In the system of FIG. 5, the dielectric slab 3 may constitute a solid relatively non-flexible, low loss material such as a ceramic material coated on one side with a conductive ground plate 59 *madeof copper and supporting on an upper surface the spaced copper strip lines 1 and 2. The upper surface 64 of dielectric slab 3 is arranged to be flush with the upper surface of the roadway 58. It is seen that an object such as a vehicle tire rolling over conductors l and 2 changes or distorts the electromagnetic-field-coupling pattern between strip lines 1 and 2. To the extent that the pressure on the tire due to the weight of the vehicle causes the tire to flex into the gap 65 between conductors 1 and 2, the degree of electromagnetic-field-coupling may be additionally altered over that when gap 65 is occupied only by air. In FIGS. 6 and 7, it is illustrated that the strip conductors l and 2 may be partially or totally inlaid within the surface of dielectric slab 3, leaving an air gap 65 of lesser but finite depth in the instance of FIG. 7, but no air gap in the ease of FIG. 6. In certain applications, other clearly related configurations may be found serviceable. In some instances, it may be desirable to protect the strip transmission line sensor from water or dirt or the like. In others, such as those in which the sensor is used to monitor the passage of people, it may be particularly desirable to hide the transmission line conductors l and 2 from view, as by use of a thin opaque rug or other dielectric covering overlying conductors 1, 2.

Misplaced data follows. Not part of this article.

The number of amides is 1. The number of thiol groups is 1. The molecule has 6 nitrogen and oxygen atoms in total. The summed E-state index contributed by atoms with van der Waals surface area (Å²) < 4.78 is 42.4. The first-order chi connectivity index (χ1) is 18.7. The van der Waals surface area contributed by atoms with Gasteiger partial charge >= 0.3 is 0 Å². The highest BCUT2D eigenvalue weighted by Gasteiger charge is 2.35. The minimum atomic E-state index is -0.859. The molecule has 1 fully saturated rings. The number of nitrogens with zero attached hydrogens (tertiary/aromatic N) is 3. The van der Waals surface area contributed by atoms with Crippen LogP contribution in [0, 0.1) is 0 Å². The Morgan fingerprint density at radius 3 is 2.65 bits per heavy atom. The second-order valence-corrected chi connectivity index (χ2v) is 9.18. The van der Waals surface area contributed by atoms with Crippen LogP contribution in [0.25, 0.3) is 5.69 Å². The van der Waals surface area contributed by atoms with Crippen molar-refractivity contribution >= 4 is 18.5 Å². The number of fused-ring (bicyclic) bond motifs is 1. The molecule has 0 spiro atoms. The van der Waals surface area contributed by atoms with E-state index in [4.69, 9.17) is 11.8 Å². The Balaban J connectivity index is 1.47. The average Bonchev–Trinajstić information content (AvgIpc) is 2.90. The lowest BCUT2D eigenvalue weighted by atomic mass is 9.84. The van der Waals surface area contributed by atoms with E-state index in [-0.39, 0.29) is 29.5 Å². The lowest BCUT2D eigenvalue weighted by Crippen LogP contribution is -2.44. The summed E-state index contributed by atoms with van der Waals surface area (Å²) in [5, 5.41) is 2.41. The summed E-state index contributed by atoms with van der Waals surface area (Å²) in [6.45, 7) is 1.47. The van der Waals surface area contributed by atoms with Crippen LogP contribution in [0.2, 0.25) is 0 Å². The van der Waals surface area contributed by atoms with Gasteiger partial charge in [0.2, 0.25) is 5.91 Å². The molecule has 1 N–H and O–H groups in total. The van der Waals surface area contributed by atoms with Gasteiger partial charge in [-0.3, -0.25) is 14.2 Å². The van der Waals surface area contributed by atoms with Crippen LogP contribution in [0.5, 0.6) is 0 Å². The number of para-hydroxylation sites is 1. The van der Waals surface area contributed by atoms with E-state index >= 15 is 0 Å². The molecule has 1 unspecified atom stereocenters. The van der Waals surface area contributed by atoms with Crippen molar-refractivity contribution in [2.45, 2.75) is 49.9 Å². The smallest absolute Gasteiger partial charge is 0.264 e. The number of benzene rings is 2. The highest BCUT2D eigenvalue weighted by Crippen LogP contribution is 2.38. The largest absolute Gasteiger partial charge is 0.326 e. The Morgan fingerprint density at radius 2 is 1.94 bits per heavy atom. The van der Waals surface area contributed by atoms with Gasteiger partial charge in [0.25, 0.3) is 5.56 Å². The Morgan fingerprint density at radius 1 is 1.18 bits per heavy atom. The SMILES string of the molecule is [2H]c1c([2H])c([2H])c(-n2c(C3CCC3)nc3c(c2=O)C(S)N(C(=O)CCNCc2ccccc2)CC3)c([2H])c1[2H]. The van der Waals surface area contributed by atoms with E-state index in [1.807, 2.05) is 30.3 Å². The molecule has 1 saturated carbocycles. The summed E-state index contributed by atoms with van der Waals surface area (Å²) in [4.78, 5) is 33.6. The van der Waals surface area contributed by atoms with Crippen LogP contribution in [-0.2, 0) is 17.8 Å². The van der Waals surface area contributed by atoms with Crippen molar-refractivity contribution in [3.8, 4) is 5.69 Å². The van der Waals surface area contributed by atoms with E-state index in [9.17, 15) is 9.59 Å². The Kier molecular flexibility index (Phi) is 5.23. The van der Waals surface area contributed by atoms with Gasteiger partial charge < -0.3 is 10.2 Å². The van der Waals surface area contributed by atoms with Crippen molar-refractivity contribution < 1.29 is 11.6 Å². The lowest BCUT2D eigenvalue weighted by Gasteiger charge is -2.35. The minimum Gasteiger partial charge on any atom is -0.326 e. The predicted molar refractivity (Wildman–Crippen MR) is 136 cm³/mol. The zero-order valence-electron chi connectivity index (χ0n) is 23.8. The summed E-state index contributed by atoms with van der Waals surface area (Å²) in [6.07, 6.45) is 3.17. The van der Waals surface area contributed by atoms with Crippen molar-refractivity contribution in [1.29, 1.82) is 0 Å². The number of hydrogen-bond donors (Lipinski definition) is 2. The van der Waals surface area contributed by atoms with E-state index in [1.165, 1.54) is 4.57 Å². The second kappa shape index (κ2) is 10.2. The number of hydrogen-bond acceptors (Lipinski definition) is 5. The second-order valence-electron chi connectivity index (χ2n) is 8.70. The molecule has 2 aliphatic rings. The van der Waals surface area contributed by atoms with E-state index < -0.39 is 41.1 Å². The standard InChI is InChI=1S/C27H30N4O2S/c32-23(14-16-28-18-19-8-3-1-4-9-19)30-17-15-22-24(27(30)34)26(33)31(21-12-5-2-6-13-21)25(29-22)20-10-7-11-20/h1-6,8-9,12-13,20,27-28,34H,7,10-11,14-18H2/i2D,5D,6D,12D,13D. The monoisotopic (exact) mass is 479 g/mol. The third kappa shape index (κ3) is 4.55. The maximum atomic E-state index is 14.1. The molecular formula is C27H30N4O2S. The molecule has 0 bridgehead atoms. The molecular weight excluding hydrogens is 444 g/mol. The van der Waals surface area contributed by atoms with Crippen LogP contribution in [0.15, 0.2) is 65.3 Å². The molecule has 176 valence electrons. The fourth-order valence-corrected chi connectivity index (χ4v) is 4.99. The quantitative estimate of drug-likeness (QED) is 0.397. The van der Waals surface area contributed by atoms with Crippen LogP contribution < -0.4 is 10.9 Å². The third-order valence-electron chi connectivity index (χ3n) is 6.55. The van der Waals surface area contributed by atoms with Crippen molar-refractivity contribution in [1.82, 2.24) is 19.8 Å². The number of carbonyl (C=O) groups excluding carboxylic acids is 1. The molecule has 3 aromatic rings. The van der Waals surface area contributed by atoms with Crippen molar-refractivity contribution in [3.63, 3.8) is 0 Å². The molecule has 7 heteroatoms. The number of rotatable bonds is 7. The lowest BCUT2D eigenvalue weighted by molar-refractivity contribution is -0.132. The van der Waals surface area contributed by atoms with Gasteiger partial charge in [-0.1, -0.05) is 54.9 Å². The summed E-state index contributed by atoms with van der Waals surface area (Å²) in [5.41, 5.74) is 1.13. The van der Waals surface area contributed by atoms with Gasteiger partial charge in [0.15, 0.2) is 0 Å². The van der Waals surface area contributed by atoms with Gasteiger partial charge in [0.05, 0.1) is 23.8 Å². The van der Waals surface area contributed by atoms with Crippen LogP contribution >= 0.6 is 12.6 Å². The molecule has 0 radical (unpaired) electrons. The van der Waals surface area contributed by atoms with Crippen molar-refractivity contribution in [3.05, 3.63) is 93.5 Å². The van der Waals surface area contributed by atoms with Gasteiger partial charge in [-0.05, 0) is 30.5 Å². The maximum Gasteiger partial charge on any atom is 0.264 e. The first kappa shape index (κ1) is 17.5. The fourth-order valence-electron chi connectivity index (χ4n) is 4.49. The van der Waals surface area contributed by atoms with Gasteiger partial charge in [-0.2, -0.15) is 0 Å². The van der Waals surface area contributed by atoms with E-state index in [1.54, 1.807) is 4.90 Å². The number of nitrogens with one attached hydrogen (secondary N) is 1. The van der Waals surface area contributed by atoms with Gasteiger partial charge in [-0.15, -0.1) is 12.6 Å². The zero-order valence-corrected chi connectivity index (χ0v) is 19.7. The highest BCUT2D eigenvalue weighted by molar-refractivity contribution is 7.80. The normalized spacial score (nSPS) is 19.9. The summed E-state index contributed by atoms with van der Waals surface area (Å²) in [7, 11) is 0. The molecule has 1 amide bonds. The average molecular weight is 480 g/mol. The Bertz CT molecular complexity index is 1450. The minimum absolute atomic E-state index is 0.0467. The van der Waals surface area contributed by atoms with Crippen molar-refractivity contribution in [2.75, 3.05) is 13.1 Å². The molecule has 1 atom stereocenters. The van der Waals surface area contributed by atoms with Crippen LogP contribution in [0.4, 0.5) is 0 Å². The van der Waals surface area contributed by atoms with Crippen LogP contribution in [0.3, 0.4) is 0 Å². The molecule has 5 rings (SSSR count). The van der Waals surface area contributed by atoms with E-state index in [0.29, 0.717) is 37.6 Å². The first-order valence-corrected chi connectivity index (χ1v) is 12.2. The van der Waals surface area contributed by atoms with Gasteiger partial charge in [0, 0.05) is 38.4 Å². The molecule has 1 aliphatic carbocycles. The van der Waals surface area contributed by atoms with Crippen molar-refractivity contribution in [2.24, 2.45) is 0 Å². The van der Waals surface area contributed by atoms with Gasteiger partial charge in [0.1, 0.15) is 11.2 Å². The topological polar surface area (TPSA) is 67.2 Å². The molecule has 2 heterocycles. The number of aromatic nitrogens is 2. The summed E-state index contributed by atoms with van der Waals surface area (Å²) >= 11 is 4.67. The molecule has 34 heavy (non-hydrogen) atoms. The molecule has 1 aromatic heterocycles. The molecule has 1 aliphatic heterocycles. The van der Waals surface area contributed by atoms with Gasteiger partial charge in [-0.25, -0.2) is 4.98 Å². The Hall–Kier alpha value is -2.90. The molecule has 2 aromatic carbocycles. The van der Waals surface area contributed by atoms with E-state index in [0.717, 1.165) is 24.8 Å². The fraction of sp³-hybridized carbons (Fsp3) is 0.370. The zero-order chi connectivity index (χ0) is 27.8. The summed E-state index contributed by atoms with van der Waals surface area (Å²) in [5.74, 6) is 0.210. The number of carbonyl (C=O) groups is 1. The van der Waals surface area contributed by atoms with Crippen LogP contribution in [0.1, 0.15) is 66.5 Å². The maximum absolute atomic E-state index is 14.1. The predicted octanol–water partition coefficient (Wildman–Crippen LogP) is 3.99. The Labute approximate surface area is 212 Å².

In a simple arrangement for use in temporary installations, the sensor may take the form shown in FIG. 8, where conductors 1 and 2 are thin flexible conducting foils affixed to a flexible low loss sheet 63 of material such as cloth that may be unrolled across the path to be monitored and even fastened to the surface of the flooring or roadway 58 material. A thin film 59 of conductive foil is fastened to the bottom of the sensor before it is placed on the surface of roadway 58. It will-be recognized that the dimensions and proportions shown in the various figures are exaggerated for convenience in making the drawings clear, and that the dimensions and proportions are therefore not necessarily those that would be used in actual practice. For example, the vertical dimensions in the cross sections of FIGS. 4 and 5 are exaggerated, since conductors l, 2, and 59 may be made of relatively thin metal foil.

As noted above, the transmission line systems may be constructed of flat metal, electrically conducting strips 1 and 2 placed parallel to each other on a suitable dielectric substrate 3. The widths of the conductor strips 1 and 2 are determined by the desired impedance of the transmission lines. For example, if the connecting coaxial cables 8 t? QtFIG- 1 ar 911m lisqsliqqhyl strip lines 1 and 2 will be chosen. The width of gap 65 in FIG. is selected, for example, according to the desired degree of coupling between conductors] and 2 and primarily upon the type of devices chosen for generator 10 and the signal processor receiver 12. For example, gap (65) widths of from 1/32 to 11/16 inches have been found useful in various circumstances.

Still referring to FIG. 1, it is a feature of the present invention that the length D of the active coupling region defined by transmission lines 1 and 2 is determined in a novel manner, being made equal to A /Z, where A, is the operating wave length of oscillator 10 and therefore of the transmission lines 1, 2. FIG. 9 represents the band width characteristics of a coupler such as that of FIG. 1, the two curves representing the signal amplitude at output port connector 7 for a very small coupling coefficient between lines 1 and 2 (k l) and for a substantially unity coupling (k 0.99). For